Quote Of The Day

"Victory goes to the player who makes the next-to-last mistake - Chessmaster Savielly Grigorievitch Tartakower (1887-1956)"

Thursday, May 18, 2017

American Style - Philip Glass & Laurie Anderson...

Last night Stuart and I spent an evening in the company of Philip Glass and Laurie Anderson in the Barbican Hall in London's brutalist Barbican Centre.

Philip Glass and Laurie Anderson might have known each other for forty years but the 100 minutes on stage together barely scratched the surface of what either of them have achieved either separately or together in that time.

Part improv, part jamming session, part greatest hits Ms Anderson and Mr Glass each treated us to some of their solo work while the other played along. It sometimes worked and it sometimes didn't. The playing of the instruments all too often drowned out the speaking.

The stage was set up with a piano for Glass, a desk with laptop and electric violin for Anderson’s music, and a comfortable fireside chair for her story telling. The backdrop was a large screen on which were projected images – photographs by Anderson that had been manipulated in various ways and bringing attention to the many facets of Anderson’s creativity.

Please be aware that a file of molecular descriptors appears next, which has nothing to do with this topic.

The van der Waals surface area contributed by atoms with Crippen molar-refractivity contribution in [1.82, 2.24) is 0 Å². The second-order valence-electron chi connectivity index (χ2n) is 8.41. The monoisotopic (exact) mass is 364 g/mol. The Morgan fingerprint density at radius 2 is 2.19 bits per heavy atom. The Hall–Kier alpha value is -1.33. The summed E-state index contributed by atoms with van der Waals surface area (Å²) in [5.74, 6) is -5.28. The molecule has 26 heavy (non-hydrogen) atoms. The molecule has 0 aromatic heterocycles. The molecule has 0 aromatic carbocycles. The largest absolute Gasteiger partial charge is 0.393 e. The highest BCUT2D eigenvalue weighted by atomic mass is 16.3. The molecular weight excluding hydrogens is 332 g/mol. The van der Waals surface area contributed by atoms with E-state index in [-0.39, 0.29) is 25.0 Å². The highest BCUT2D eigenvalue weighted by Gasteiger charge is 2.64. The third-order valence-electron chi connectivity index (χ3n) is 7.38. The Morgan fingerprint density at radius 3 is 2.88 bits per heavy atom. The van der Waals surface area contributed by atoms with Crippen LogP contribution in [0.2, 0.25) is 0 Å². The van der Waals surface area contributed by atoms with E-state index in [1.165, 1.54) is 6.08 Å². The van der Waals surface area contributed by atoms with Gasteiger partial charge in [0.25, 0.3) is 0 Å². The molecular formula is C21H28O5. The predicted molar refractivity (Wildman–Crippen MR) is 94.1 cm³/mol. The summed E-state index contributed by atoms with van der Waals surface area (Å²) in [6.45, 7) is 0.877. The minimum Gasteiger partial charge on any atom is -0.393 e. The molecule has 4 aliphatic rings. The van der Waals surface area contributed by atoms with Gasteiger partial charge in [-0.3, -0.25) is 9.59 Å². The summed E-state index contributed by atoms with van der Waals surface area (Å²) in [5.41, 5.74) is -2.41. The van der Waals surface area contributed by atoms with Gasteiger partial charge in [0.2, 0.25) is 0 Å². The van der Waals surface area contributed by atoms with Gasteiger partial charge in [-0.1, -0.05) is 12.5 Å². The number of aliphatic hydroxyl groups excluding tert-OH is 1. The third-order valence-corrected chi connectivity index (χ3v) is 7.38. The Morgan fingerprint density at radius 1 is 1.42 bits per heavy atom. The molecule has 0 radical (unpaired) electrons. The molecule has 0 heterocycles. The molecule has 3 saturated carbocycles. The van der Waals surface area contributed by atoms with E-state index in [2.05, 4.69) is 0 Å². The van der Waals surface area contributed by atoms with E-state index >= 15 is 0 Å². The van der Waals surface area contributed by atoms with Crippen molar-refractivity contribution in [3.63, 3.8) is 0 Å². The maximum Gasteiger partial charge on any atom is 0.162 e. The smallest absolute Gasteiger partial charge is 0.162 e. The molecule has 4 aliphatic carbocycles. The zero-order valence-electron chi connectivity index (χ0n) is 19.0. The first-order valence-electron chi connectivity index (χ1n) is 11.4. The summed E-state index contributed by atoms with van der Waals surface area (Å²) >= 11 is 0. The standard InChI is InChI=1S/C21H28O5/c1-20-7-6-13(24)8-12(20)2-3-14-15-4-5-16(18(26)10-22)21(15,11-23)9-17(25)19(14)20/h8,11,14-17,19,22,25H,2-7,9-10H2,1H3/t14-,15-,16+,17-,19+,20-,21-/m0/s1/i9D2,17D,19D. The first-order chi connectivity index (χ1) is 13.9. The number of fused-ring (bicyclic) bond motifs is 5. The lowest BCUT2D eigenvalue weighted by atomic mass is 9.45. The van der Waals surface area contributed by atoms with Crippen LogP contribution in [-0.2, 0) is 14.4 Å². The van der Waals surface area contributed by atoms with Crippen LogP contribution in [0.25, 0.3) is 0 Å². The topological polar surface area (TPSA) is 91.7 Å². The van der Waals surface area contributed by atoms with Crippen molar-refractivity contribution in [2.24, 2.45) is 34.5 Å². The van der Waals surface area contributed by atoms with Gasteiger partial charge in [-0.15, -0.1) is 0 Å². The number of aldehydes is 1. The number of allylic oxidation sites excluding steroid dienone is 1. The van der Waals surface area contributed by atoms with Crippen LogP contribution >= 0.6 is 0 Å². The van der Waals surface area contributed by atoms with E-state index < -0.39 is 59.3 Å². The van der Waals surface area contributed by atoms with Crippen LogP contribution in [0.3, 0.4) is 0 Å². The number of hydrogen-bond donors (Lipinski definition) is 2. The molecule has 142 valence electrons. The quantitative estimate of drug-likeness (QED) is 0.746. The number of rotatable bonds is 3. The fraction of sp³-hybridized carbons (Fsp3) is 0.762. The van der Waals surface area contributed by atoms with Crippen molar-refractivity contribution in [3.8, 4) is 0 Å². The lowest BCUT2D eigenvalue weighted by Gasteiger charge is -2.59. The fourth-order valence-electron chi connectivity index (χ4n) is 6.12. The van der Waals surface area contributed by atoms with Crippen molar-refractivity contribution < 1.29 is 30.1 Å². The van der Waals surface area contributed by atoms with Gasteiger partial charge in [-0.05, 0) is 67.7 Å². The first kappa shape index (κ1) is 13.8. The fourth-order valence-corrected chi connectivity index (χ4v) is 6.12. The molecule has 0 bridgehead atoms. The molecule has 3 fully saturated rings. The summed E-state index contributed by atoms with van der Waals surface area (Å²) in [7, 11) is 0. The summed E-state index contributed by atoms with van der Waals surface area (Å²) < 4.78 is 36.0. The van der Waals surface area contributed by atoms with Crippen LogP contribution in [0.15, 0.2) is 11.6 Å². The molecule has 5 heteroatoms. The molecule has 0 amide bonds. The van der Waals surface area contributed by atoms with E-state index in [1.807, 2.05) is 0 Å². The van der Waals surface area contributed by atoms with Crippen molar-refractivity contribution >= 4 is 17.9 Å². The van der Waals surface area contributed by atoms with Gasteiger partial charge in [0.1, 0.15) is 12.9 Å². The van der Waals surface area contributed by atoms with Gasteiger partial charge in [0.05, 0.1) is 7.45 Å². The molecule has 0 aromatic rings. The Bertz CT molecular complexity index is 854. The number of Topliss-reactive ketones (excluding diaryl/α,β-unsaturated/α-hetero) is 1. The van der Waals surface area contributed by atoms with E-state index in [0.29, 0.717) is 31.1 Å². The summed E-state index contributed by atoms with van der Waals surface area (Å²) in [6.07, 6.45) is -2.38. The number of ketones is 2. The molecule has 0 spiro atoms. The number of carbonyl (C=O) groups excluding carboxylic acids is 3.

Anderson, one of the most creative and influential artists of her generation has collaborated with the Kronos Quartet, John Cage, Peter Gabriel from the world of music and with writers such as Allen Ginsberg and Lou Reed to whom she was married. It was works by these last two writers that formed the basis for the performance.

The voices of both writers were present as recordings of them reading their works were played. Wichita Vortex features the voice of Allen Ginsberg reading his anti-war poem and Junior Dad is a song from the rock opera Lulu created by Lou Reed in 2011. Anderson accompanied the songs on an electric violin that could be manipulated into different sound effects by way of laptop wizardry, while Glass performed the piece at the piano. Voices from the past formed a theme to the evening’s pieces, the performance beginning with a very personal piece by Anderson "I’m Standing in a Room" recalling the loss of her mother. Anderson is one of the best story tellers around. Her timing is superb and her voice, though often pitched at a monotone is amazingly expressive. It was like she’s speaking to each member of the audience personally, almost in a whisper. Her juxtaposition of unexpected ideas is nothing short of miraculous. Anderson’s poem "World Without End" had lines that stop you in your tracks and ponder that big things in life – “When my father died it was like a whole library had burned down.” It was just a shame the sound production on the night was sub par.

To be honest, big fan though I am of both, I think I prefer them performing separately. That way they get the sound right.

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